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Fainting is a brief loss of consciousness due to a drop in blood flow to the brain. The episode lasts less than a couple of minutes and you recover from it quickly and completely. The medical name for fainting is syncope.
Passed out; Light-headedness - fainting; Syncope; Vasovagal episode
When you faint, you not only lose consciousness, you also lose muscle tone and the color in your face. Before fainting, you may also feel weak, nauseated, and have the sense that your vision is constricting (tunnel vision) or noises are fading into the background.
Fainting may occur while or after you:
Fainting can also be related to:
Other causes of fainting:
Less common but more serious reasons for fainting include heart disease (such as abnormal heart rhythm or heart attack) and stroke. These conditions are more likely in persons over age 65.
If you have a history of fainting, follow your doctor's instructions for how to prevent fainting. For example, if you know the situations that cause you to faint, avoid or change them.
Get up from a lying or seated position slowly. If having blood drawn makes you faint, tell your health care provider before having a blood test and make sure that you are lying down when the test is done.
You can take immediate treatment steps when someone has fainted:
Call 911 if the person who fainted:
Even if it is not an emergency situation, you should be seen by a doctor if you have never fainted before, if you faint often, or if you have new symptoms with fainting. Call for an appointment to be seen as soon as possible.
Your health care provider will ask you questions to determine whether you simply fainted, or if something else happened (such as a seizure or heart rhythm disturbance), and to figure out the cause of the fainting episode. If someone witnessed the fainting episode, their description of the event may be very helpful.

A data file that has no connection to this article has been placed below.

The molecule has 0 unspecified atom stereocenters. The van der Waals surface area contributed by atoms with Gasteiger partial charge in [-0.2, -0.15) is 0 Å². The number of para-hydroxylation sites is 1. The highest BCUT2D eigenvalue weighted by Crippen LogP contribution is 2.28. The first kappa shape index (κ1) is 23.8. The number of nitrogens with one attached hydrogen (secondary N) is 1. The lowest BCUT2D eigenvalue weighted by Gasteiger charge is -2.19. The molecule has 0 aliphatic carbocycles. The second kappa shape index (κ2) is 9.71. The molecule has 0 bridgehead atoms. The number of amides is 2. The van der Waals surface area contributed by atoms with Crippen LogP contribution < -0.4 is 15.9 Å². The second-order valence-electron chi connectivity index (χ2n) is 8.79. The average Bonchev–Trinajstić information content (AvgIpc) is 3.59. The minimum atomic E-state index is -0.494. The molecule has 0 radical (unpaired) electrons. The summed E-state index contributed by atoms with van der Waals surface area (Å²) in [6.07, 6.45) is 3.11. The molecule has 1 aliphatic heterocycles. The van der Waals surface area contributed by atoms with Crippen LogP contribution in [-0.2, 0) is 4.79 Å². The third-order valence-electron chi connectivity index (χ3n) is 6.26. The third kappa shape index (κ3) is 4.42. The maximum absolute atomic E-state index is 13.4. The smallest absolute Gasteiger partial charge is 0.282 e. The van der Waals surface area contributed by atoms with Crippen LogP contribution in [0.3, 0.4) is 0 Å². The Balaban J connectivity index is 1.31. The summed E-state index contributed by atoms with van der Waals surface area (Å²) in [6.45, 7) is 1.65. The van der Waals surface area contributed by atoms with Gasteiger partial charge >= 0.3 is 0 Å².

Questions will include:
The physical examination will focus on your heart, lungs, and nervous system. Your blood pressure may be measured while you are in several different positions. People with a suspected arrhythmia may need to be admitted to a hospital for testing.
Tests that may be ordered include:
Goldman L. Approach to the patient with possible cardiovascular disease. In: Goldman L, Schafer AI, eds. Goldman’s Cecil Medicine. 24th ed. Philadelphia, Pa.: Elsevier Saunders; 2011:chap 83.
Olgin JE. Approach to the patient with suspected arrhythmia. In: Goldman L, Schafer AI, eds. Goldman’s Cecil Medicine. 24th ed. Philadelphia, Pa.: Elsevier Saunders; 2011:chap 62.
Reviewed By: David C. Dugdale, III, MD, Professor of Medicine, Division of General Medicine, Department of Medicine, University of Washington School of Medicine. Also reviewed by A.D.A.M. Health Solutions, Ebix, Inc., Editorial Team: David Zieve, MD, MHA, Bethanne Black, Stephanie Slon, and Nissi Wang.